Namibia is a country widely regarded to be at the forefront of community-based conservation in Africa, but it is a movement that has been financed almost solely by donor funding.
With Namibia’s recent progression to ‘upper middle income’ (UMI) status, access to such funding, particularly from bilateral sources, has become more difficult. This presents a new and significant risk for the future sustainability of this sector.
This investment supported the extension and enhancement of Grootberg Lodge - a tourism facility, originally constructed using EU donor funds, whose earnings lie at the heart of a pioneering community-driven conservation initiative within an extensive and high value conservation landscape in the north-western part of the country. The 2,000 member, 850,000 acre Khoadi-Haas conservancy was the first in Namibia to independently exploit new legislation in the mid-1990s that permitted local communities to establish rights over wildlife and tourism through the formal creation of conservancies – and is now the first to have used commercial finance (this transaction was the first of its kind to be approved by the Bank of Namibia) as a means of further developing its underlying economics. As in all African Wildlife Capital transactions, conservation covenants were used to build further on the commitments that have already been developed for using this tourism facility as an important conservation and social development tool.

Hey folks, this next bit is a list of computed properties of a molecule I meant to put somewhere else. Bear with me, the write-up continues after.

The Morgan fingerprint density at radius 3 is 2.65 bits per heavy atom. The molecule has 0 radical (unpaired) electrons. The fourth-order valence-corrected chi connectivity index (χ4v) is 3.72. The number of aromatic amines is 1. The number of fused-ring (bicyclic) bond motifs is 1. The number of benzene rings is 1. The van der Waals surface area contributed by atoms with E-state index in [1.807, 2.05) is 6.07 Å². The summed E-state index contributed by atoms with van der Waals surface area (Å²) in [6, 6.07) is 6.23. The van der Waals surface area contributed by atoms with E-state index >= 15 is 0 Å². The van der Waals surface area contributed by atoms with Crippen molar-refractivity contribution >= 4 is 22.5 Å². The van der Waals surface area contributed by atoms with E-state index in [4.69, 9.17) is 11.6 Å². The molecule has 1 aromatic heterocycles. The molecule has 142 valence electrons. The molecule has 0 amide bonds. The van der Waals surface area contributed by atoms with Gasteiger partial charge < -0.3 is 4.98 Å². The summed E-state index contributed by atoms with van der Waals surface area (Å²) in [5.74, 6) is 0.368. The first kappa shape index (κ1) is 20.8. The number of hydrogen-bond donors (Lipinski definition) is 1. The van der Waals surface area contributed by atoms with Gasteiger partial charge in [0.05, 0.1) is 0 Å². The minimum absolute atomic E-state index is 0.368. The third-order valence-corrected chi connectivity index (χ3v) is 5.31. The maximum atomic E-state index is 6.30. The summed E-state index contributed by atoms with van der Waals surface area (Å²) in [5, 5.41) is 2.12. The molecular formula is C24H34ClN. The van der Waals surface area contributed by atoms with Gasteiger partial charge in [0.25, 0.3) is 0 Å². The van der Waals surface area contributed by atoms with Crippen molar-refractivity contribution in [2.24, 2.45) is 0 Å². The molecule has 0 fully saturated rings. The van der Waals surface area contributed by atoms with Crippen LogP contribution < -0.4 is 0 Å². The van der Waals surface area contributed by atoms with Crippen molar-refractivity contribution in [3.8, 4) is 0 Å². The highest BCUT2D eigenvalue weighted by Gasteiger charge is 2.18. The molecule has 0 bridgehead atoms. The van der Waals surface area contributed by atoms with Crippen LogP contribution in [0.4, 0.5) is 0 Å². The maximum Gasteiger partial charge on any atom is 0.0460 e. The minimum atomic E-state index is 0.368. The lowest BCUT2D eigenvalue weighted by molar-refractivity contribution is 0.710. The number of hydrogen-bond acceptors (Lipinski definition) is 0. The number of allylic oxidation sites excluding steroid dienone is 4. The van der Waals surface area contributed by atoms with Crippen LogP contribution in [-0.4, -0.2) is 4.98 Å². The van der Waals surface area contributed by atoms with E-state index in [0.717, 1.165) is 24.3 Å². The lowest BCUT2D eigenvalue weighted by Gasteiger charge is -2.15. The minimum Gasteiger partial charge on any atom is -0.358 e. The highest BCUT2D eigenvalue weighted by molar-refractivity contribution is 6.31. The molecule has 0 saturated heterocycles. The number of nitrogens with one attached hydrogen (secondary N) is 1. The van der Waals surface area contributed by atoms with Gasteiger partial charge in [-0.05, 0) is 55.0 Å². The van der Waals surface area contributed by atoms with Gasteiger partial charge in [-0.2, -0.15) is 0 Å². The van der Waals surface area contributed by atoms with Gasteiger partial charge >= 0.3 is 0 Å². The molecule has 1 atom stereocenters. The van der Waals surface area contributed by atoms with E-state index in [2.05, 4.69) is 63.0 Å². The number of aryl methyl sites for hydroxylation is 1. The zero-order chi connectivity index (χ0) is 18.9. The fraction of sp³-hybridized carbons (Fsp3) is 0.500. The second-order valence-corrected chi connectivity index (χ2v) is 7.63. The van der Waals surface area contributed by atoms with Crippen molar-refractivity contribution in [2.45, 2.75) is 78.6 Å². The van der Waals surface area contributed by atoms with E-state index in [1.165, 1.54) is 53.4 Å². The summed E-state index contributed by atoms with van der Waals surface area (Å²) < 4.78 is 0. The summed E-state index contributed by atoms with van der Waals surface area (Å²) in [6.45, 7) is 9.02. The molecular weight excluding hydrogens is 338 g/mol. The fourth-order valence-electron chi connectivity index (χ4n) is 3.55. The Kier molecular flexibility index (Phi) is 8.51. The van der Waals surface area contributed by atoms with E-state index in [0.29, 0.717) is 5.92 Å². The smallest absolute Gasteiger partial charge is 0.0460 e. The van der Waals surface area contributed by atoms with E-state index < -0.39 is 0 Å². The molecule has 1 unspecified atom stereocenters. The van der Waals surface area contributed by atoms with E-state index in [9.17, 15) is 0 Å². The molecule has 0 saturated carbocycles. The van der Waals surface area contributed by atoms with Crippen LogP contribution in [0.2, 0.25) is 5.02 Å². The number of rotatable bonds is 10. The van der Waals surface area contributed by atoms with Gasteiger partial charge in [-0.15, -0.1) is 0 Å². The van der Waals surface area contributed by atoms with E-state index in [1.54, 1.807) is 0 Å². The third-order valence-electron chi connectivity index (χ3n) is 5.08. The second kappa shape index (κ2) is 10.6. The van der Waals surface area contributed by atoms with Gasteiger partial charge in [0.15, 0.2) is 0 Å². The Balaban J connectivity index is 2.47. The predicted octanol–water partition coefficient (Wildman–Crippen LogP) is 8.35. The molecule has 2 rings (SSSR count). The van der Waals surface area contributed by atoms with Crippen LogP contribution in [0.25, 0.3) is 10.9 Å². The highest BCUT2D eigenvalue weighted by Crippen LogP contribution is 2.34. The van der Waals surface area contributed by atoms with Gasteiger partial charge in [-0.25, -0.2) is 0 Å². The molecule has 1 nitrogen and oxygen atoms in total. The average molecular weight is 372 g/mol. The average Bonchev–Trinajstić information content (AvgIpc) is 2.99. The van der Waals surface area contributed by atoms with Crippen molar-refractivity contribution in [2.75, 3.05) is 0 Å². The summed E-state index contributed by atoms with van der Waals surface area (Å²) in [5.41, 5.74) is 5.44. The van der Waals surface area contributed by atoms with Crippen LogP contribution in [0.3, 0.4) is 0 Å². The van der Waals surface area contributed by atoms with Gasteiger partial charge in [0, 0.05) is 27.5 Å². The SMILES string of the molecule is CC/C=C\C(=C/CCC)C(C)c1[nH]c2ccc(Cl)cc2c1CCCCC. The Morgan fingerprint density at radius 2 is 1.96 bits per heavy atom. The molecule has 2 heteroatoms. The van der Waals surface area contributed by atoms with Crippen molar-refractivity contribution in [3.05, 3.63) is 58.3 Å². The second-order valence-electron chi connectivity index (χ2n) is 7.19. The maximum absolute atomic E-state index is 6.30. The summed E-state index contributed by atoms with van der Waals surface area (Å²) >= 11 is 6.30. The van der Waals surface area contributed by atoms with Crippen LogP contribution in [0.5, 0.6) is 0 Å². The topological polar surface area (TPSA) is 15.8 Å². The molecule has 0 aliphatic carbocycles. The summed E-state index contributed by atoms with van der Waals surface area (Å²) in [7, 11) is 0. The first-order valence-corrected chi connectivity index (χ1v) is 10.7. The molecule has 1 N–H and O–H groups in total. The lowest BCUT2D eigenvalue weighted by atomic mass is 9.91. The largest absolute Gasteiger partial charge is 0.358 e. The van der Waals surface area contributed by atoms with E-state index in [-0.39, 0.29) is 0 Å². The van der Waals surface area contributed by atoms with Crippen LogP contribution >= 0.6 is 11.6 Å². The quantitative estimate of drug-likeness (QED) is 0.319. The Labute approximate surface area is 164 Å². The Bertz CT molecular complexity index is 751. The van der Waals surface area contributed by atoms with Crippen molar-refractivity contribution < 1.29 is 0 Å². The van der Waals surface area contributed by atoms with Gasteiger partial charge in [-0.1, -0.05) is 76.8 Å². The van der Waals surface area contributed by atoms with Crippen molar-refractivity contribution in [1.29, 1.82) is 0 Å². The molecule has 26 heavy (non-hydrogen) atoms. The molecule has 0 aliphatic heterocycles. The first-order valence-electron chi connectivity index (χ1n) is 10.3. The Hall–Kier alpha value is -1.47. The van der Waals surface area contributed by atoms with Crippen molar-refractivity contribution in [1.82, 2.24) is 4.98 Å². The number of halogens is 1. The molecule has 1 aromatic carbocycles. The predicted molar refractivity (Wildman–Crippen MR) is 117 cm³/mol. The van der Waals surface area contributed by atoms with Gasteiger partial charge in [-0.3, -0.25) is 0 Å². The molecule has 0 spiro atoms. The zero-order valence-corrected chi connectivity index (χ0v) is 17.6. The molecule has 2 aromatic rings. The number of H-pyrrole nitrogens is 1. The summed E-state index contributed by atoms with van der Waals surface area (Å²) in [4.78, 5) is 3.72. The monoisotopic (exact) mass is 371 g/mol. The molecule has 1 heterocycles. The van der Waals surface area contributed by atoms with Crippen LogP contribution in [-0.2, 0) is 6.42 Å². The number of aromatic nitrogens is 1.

The Investment: African Wildlife Capital provided US$ 245,000 of funding structured as a 0% interest loan but with rights to a 1.1% revenue royalty over 8 years. These funds have been used to fund back and front of house design improvements, increasing both guest and staff accommodation capacity, and a conversion to solar power. Positive impacts have been rapid with annual revenues increasing by more than 25% generating a near threefold increase in operating profits for the conservancy and more than a 40% increase in salaries and wages paid to employees. Significantly, this transaction also catalysed the entry of the Development Bank of Namibia into the community conservancy sector for the first time. Following several ‘learning’ interactions with the bank, it has now made its first tourism investment into a community conservancy – and plans several more.